“The future is what we really don’t know,” Goss told the supervisors. “It’s up to you to weigh the environmental aspect with Boxley’s desire to make more money.”
Colby Trammell’s questions about what “substantial compliance with the site plan” prompted the supervisors to have Boxley and the county attorney write a proffer to be sure the site plan Boxley presented at the meeting was included as a condition of the rezoning. That plan showed the asphalt plant and 30,000-gallon liquid asphalt storage out of the 100-year flood plain.
The public hearing discussion also brought up an issue for Supervisor Todd Dodson, who wondered if the county zoning ordinance should be amended to address temporary uses like the asphalt plant rather than have to go through a rezoning, and then have a proffer to require the property owner to seek a rezoning back to the original zoning district.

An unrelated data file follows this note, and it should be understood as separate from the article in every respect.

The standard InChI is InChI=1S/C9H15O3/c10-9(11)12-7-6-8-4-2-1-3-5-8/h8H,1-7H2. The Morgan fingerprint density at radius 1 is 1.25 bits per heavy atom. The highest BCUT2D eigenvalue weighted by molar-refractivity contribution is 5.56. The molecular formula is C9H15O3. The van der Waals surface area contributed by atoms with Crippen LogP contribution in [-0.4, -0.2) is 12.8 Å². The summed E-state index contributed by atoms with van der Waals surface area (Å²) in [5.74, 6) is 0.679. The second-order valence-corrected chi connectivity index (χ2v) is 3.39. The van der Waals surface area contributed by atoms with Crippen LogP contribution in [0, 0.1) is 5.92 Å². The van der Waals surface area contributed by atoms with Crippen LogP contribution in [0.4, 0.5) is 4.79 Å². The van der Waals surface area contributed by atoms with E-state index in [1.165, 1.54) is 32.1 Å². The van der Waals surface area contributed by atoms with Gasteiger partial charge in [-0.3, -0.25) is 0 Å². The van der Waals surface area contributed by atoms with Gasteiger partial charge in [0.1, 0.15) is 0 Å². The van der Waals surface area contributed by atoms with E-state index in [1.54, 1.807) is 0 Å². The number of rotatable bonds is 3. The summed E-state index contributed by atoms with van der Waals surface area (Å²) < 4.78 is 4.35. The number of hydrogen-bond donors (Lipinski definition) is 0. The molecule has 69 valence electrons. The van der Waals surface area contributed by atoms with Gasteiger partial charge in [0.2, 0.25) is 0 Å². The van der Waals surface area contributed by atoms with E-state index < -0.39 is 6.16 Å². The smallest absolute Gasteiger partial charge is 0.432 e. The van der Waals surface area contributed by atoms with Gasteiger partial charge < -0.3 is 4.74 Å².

Having something like that in the zoning ordinance could allow the supervisors to have more control over situations like this where “spot zoning” is currently the only option.
The supervisors, in turn, wanted it to be clear that the rezoning was for a temporary plant, and Gala Farm LLC principal Richard Thompson assured them he had no other plans other than to have the property revert to Agriculture A-1.
For Supervisors Chair Jack Leffel, the issue was personal. He was involved in getting the first section of the James River declared a Scenic River back in the mid-1980s, protecting it from a proposed small hydroelectric dam.
“This has been a very hard thing for me,” he said. “I’ve revered the river all my life and lived on it for 35 years…. After the Planning Commission meeting, I would have voted against it.”